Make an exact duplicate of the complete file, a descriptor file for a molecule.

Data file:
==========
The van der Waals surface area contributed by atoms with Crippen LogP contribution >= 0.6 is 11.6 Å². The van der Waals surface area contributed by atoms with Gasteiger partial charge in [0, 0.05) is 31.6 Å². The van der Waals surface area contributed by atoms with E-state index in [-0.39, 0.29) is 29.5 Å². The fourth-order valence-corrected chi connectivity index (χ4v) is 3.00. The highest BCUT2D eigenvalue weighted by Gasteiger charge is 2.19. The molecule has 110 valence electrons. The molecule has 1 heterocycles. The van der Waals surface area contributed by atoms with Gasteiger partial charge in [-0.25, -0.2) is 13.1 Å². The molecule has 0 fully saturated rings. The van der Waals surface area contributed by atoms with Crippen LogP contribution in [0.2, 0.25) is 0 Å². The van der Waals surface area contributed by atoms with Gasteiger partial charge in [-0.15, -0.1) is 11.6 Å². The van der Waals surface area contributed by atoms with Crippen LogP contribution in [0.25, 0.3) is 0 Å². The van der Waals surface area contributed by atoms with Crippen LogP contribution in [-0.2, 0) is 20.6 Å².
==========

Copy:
The van der Waals surface area contributed by atoms with Crippen LogP contribution >= 0.6 is 11.6 Å². The van der Waals surface area contributed by atoms with Gasteiger partial charge in [0, 0.05) is 31.6 Å². The van der Waals surface area contributed by atoms with E-state index in [-0.39, 0.29) is 29.5 Å². The fourth-order valence-corrected chi connectivity index (χ4v) is 3.00. The highest BCUT2D eigenvalue weighted by Gasteiger charge is 2.19. The molecule has 110 valence electrons. The molecule has 1 heterocycles. The van der Waals surface area contributed by atoms with Gasteiger partial charge in [-0.25, -0.2) is 13.1 Å². The molecule has 0 fully saturated rings. The van der Waals surface area contributed by atoms with Crippen LogP contribution in [0.2, 0.25) is 0 Å². The van der Waals surface area contributed by atoms with Gasteiger partial charge in [-0.15, -0.1) is 11.6 Å². The van der Waals surface area contributed by atoms with Crippen LogP contribution in [0.25, 0.3) is 0 Å². The van der Waals surface area contributed by atoms with Crippen LogP contribution in [-0.2, 0) is 20.6 Å².